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Equity Partnerships For Web Designers

I would be willing to bet that every web designer or developer has been approached at one time or another to do work on a website in exchange for an equity percentage of the company.  You see this a lot on ad listings sites: people pitching their great, million dollar to prospective web designers in hopes of enticing them in a once in a lifetime, business partnership which will be the next Facebook or Twitter.  Not so surprisingly though, very few (if any) developers worth their salt entertain these offers, and there's a few reasons why.

Million dollar ideas are a dime a dozen.  GoDaddy ran a commercial during the Super Bowl which pointed this out in a comical way.  Your great idea which you are certain will make a lot of money and make everyone in your life happy, has most likely been thought of by someone else.  That's ok though, people thought of Facebook before Mark Zuckerberg did, but for some reason he's the one that made it work.  This leads to the other issue with equity partnership proposals.

Web designers talk to owners of start-up companies all the time, and we work with many as well.  We hear the great ideas, and in some cases the ideas are great.  We feel the passion in the client's voice in regards to how perfectly planned out everything is - how every corner has been covered, and we hear their excitement as visions of inflating six and seven figure bank account balances scroll past their eyes like a stock ticker.  Then the work begins and the vision becomes complete.  The website finally gets launched and the client sits back and waits for the money to start rolling in.

As a web developer who may have agreed to an equity deal with this client, I will be waiting for my first cut of 20% to come in.  It most likely was a good idea and I probably did a halfway decent job on the site, although chances are if I actually agreed to do this, I didn't have much experience at all with professional web development.  But that's neither here nor there.  Hopefully I would have signed a contract, but anyone who signs a contract most likely understands that it's about as valuable as the paper it's printed upon unless you pay an attorney to look it over, amend stipulations in your favor, and then have the client re-do it.  This almost never is an option.  If you, as the developer, requested this, the client would almost certainly find someone else.  But let's say it was all done legit with a real contract and attorneys for both parties went over it with a fine toothed comb, leaving me as the web developer waiting on my first check of 20%.

A new website is like the elusive Planet X - it's out there but nobody can see it.  This is really the crux of the equity partnership problem.  Getting a new website noticed takes time and money.  The time component can only be overcome if you happen to get an advertisement on television in front of millions of viewers, or if you get a write-up on one of the major news networks, or maybe if you're Tweeted multiple times by Lady Gaga or Beyonce with their endorsement.  If you can't get this type of instant marketing, then it will take time.  Time and money - in most cases, lots of money.  

So as a website developer, when approached by a client to do an equity split in exchange for thousands of dollars worth of work to get a website launched, the first thing that pops into my mind is, "if he/she can't afford to pay me $5000 to develop their website, how are they going to afford to spend three times that amount, or even more, to get the website bringing in enough visitors and producing enough business to actually be able to pay me back for the time I spent, in a somewhat timely manner?  And, will that one year contract even be close to enough time to pay me back given these circumstances?"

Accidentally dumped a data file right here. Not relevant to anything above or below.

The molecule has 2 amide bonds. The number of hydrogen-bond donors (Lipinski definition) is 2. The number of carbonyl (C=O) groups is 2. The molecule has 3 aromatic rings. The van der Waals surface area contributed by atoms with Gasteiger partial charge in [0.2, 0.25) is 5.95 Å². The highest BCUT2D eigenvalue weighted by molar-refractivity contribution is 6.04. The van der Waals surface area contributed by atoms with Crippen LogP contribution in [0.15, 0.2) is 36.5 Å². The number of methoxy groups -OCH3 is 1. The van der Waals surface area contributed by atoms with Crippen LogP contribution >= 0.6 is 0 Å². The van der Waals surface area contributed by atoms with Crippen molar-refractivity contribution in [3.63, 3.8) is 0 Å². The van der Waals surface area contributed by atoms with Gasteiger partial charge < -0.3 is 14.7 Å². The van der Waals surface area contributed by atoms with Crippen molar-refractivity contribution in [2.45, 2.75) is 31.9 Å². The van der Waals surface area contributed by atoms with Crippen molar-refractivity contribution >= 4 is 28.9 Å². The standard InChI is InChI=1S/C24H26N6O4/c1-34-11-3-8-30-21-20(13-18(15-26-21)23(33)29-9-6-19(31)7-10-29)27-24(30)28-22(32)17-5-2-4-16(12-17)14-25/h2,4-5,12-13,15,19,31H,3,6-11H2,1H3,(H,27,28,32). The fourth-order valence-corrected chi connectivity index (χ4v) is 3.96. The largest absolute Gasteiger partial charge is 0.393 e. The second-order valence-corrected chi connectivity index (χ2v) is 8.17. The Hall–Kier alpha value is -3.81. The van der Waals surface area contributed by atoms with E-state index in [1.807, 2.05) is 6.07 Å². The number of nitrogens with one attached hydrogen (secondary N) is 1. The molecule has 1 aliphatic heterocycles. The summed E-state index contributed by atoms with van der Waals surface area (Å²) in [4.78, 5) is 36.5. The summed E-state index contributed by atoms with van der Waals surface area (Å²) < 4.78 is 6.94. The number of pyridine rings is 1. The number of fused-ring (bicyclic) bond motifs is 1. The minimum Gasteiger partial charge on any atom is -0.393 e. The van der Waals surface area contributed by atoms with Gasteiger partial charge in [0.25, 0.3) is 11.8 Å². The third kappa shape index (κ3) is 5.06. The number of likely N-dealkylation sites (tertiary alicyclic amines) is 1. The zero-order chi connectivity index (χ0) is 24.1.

The clients that it would be worth while to do an equity split arrangement with, where I as a developer will actually make my money back in a timely manner, and then some, don't need to enter these arrangements and more importantly, wouldn't want to enter into one of these arrangements, because it would be cheaper just to pay up front than give a percentage on their million dollar idea.

NTR Imagescapes is a Chicago web design and development company that offers premium yet affordable web services to individuals, small and medium sized businesses.

Tue, 05 Feb 2013 00:00:00 -0700

Starting A Successful Online Business

As a Chicago web design company, we are contacted by many individuals looking to start an online business, and get in on the perceived "easy money".  Being able to launch a website with a service or product you're offering, and sit back while the money comes rolling in is obviously a very desirable situation.  But as almost everyone quickly finds out, if they don't go into it prepared, starting an online business can be very tricky, difficult, and even costly.  It's important for anyone looking to start an online business to understand the factors involved in making it successful, and to learn of the pitfalls that could be awaiting ahead.

Everyone has great ideas - which is a good thing and a bad thing.  In other words, if you've thought of an idea that will make millions, chances are good that someone else has thought of that exact idea too.  Now it's possible that you really are the exclusive owner to this million dollar market, but let's assume you're not.  One way to be certain is to type in the keywords associated with your idea or market into a search engine and see what comes up.  This may produce a website owning the exact name you were thinking of using, or it may produce a lot of sites that are hardly relevant.  Before purchasing a domain at this point, it's important to still get a better idea of what potential this market has.  A great way to do that is using a keyword tracking tool.